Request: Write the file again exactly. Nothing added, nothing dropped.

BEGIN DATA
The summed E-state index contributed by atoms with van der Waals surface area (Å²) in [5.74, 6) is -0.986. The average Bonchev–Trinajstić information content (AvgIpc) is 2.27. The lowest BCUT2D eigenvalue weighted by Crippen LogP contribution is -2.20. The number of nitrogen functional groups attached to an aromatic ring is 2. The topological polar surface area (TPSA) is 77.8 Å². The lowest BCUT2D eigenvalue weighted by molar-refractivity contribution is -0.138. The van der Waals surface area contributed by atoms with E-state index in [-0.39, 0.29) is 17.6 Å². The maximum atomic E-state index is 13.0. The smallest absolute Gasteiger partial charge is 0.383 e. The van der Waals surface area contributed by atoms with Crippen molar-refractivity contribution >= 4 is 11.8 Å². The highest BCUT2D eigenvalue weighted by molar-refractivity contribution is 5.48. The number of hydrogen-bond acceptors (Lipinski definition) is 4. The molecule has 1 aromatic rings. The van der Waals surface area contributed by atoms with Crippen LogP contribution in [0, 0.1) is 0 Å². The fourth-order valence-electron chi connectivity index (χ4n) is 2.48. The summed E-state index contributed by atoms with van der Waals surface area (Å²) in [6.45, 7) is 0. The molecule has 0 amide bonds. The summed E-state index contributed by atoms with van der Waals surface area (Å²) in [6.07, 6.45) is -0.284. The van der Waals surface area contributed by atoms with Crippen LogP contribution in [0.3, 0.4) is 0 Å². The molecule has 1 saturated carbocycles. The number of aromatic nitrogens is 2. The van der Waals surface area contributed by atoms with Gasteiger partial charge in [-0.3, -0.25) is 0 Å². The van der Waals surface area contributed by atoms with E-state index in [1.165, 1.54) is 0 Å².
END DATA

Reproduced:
The summed E-state index contributed by atoms with van der Waals surface area (Å²) in [5.74, 6) is -0.986. The average Bonchev–Trinajstić information content (AvgIpc) is 2.27. The lowest BCUT2D eigenvalue weighted by Crippen LogP contribution is -2.20. The number of nitrogen functional groups attached to an aromatic ring is 2. The topological polar surface area (TPSA) is 77.8 Å². The lowest BCUT2D eigenvalue weighted by molar-refractivity contribution is -0.138. The van der Waals surface area contributed by atoms with E-state index in [-0.39, 0.29) is 17.6 Å². The maximum atomic E-state index is 13.0. The smallest absolute Gasteiger partial charge is 0.383 e. The van der Waals surface area contributed by atoms with Crippen molar-refractivity contribution >= 4 is 11.8 Å². The highest BCUT2D eigenvalue weighted by molar-refractivity contribution is 5.48. The number of hydrogen-bond acceptors (Lipinski definition) is 4. The molecule has 1 aromatic rings. The van der Waals surface area contributed by atoms with Crippen LogP contribution in [0, 0.1) is 0 Å². The fourth-order valence-electron chi connectivity index (χ4n) is 2.48. The summed E-state index contributed by atoms with van der Waals surface area (Å²) in [6.45, 7) is 0. The molecule has 0 amide bonds. The summed E-state index contributed by atoms with van der Waals surface area (Å²) in [6.07, 6.45) is -0.284. The van der Waals surface area contributed by atoms with Crippen LogP contribution in [0.3, 0.4) is 0 Å². The molecule has 1 saturated carbocycles. The number of aromatic nitrogens is 2. The van der Waals surface area contributed by atoms with Gasteiger partial charge in [-0.3, -0.25) is 0 Å². The van der Waals surface area contributed by atoms with E-state index in [1.165, 1.54) is 0 Å².